Frances Hardinge’s last two books, Cuckoo Song and The Lie Tree have been set in different periods of history, Cuckoo Song in a strange version of the early twentieth century, where the rich drive Daimlers, and other poorer and more daring beings get about on motor bikes. Here Triss discovers she is a changeling and her only friend is Violet on her motor bike. The Lie Tree is set in the late nineteenth century after the devastating publication of Darwin’s Origin of the Species. Devastating for Faith’s father, because he is both a scientist and a clergyman. Faith has to struggle with the fact of her father’s lies and take many risks before the story is resolved.
Hardinge’s latest book A Skinful of Shadows is set in the mid 1600’s in the period leading up to the English Civil War. Here, too, her heroine is very much alone. Makepeace and her mother are tolerated by their Puritan relatives, but when her mother dies, and Makepeace shows signs of being wild and in touch with ghosts, they send her back to the family her mother fled. Makepeace has never understood why her mother sometimes left her at night in a stone hut on the marshes where she was beset by evil dreams and terrifying creatures. She slowly learns this was done in attempt to make her strong, to help her to resist the ghosts who will seek to live within her body and mind. When she is held at Grizehayes, the stately mansion of the Fellmottes, she comes to understand why they want to own a lowly uneducated kitchen maid like her. Although she is a by-blow, she is a Fellmotte in one essential quality.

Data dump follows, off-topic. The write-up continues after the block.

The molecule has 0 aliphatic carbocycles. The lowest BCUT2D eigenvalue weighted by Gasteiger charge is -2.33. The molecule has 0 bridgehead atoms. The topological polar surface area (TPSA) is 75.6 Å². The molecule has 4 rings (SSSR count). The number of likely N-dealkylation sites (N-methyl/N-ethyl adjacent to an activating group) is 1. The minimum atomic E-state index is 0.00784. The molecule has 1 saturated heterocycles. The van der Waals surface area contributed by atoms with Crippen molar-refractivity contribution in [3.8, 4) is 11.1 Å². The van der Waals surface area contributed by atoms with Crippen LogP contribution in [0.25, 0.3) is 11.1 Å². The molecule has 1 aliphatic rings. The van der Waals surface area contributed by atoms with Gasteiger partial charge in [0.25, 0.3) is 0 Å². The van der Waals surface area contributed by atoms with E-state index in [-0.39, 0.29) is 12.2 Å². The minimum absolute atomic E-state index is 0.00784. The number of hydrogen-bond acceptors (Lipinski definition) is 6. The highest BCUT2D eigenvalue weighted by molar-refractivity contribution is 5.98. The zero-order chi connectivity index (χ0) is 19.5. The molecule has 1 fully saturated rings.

I know some readers draw the line at young heroes and heroines, but Frances Hardinge’s are strong and resourceful beyond their years. Makepiece has a fierce temper not helped by the fact that the spirt of a bear is lodged within her.
A blind, angry, desperate ghost was inside her. Her worst fear had happened, after all. And now Bear would blunder around in her, and smash her mind to pieces. It would bloody and break her body in its frenzy to leave the turret room…54
She spends time with the supporters of the King and with the Puritans and can see the flaws in both. She will only support those who want a free life and greater equality for everyone. She suffers torture, she has to do quite stomach churning medical procedures, but somehow she prevails.
I was still reading this book when my husband came home from work; no dinner prepared and no lights on. I had been in another world.
This book is gripping and thought provoking. It is wonderful to see Makepeace becoming a skilled tactician and growing in self-knowledge and confidence. It would also make a wonderful film or TV series. From the forbidding grandeur of Grizehayes, to the rabble of apprentices fighting in the streets, to the dark gloomy moors, it is full of atmosphere.
Grizehayes in winter appeared its true self – colourless, eternal, untouchable, unchangeable. It numbed the mind and froze the soul, and made all dreams of escape seem childish… 123
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